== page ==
painted it yellow in a fit of pique. (The original red can still be seen
under the ocre if one studies it closely).
Van Gogh museum in Amsterdam has so few of the Auvers masterpieces
because they were simply given away to the friends who came to his
funeral. When Emile Bernard, who did a painting of the burial, came to
Van Gogh's house the following day, he described how the Dutchman's
canvases were arranged around the coffin in a "halo of honour"
The 'Sunflowers' were there and most of his recent paintings", Mr.
Janssen told me. "But afterwards the grief-stricken Theo asked
everyone there to take some paintings to remember his brother by. 'Help
yourselves,' he said." And so Vincent's most famous works were
dispersed. Shortly after, Mr. Ravoux, Adeline's father, sold his two
pictures to a visiting American for ten dollars.
for Paris, Dr. Gachet donated his collection to the Orsay Museum.
Van Gogh Institute is in the process of negotiating the loan of "Landscape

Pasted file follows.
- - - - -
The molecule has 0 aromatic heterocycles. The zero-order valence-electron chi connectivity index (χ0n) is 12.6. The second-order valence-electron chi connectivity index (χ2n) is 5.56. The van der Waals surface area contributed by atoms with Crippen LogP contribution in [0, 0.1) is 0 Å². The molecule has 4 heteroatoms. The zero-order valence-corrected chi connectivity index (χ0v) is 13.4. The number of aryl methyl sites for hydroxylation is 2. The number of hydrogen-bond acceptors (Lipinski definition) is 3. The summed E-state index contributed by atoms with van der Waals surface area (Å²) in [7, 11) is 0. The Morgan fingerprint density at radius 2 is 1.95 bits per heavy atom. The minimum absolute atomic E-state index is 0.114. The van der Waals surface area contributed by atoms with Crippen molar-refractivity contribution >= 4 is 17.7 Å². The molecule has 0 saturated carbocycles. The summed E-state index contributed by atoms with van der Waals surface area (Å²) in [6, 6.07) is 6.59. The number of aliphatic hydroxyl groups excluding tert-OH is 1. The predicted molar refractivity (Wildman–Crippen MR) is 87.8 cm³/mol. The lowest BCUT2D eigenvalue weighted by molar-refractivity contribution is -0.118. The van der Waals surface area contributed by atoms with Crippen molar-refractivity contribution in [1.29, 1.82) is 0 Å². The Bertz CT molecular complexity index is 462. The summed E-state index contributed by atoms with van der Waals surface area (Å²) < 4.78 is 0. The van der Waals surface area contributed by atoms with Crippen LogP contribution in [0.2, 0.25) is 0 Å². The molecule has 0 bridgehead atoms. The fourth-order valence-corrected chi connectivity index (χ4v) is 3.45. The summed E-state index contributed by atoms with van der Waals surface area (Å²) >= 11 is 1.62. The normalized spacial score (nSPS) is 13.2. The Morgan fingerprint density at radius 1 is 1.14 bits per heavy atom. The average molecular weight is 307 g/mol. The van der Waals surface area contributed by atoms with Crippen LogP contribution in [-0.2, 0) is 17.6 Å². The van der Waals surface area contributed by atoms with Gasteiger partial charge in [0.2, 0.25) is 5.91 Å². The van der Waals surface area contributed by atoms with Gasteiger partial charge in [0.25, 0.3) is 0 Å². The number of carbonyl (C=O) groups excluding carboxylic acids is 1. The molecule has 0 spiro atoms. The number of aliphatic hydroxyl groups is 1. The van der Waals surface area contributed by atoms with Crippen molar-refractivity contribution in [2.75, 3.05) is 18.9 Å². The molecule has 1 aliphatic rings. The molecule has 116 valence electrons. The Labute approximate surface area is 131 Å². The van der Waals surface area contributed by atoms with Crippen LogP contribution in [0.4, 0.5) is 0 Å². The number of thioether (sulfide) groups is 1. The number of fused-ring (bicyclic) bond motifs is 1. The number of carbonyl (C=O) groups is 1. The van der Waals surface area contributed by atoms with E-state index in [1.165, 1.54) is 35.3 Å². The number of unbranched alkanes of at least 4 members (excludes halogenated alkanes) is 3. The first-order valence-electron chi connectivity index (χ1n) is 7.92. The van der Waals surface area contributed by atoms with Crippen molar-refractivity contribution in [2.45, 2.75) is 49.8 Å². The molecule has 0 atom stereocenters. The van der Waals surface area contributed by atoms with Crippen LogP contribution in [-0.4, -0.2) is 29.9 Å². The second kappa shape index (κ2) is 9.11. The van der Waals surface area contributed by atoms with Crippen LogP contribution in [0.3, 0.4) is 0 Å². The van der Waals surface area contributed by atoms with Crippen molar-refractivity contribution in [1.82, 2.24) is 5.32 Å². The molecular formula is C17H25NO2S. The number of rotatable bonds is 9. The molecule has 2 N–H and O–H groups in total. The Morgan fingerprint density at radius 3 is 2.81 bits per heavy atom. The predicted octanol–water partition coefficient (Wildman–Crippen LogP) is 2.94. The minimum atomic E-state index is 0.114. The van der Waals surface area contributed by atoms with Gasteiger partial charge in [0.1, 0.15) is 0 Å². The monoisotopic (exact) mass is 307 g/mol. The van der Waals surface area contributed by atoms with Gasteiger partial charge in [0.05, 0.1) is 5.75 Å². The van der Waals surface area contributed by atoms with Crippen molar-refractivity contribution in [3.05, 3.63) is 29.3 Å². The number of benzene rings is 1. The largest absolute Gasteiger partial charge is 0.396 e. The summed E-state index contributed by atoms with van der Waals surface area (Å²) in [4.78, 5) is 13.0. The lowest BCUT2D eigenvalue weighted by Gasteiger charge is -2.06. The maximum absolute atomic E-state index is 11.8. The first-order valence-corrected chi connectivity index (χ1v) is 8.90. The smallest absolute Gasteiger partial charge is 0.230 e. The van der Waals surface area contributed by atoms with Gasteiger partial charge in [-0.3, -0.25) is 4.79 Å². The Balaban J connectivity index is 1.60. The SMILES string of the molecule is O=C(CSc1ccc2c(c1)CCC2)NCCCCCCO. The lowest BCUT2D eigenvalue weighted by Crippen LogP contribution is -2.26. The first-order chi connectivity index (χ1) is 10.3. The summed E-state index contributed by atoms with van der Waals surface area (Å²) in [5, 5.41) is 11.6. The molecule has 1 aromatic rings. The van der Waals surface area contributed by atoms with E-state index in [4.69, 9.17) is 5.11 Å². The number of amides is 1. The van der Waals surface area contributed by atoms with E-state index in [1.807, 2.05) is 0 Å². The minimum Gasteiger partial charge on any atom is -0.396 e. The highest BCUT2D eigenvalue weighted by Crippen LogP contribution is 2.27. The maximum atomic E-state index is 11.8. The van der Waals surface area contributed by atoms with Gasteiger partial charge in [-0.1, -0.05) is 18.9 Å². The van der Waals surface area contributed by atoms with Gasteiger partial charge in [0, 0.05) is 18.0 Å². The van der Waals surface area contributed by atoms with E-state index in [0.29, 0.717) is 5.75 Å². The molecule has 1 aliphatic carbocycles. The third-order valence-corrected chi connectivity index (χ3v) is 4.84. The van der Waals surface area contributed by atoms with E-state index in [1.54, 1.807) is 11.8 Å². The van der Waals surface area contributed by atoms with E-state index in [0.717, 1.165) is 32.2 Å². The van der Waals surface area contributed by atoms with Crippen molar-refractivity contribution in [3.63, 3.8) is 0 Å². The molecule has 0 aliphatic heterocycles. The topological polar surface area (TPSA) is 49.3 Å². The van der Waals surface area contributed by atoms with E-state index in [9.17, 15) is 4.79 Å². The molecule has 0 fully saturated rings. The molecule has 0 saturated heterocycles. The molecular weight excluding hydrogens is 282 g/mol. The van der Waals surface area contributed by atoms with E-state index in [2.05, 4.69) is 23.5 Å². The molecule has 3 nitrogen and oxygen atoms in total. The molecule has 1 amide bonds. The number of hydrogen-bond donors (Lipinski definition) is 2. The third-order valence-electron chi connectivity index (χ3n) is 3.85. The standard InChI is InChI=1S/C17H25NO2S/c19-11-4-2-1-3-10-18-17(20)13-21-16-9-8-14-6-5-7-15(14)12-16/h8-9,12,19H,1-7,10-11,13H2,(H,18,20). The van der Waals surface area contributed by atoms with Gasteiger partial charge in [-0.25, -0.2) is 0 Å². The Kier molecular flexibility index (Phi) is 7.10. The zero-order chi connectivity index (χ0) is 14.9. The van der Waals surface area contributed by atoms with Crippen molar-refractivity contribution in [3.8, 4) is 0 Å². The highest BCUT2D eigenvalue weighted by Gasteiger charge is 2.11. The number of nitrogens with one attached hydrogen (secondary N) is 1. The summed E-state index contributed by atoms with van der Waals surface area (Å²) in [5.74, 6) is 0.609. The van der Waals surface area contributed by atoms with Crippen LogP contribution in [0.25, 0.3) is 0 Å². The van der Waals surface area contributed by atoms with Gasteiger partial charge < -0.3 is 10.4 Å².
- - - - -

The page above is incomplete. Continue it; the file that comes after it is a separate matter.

with carriage and train" (1890) (otherwise known as "Paysage
d'Auvers après la pluie"), an exquisite, little-known
work which I saw at the Pushkin Museum in Moscow. It hangs next to "The
Red Vineyard" (1888) which was the only painting that Van Gogh ever
The "Van Gogh's Van Goghs" exhibition in
Washington, D.C. is made possible by Anderson Consulting. The exhibition
will then move to the Los Angeles County Museum of Art where it will be
on view from 17 January to 4 April 1999.
Van Gogh's Van Goghs: Masterpieces from the Van Gogh Museum, Amsterdam
Gallery of Art, Washington
Dates: 4 October 1998 - 3 January 1999
(1) 202 737 4215
Advanced booking finished, queueing only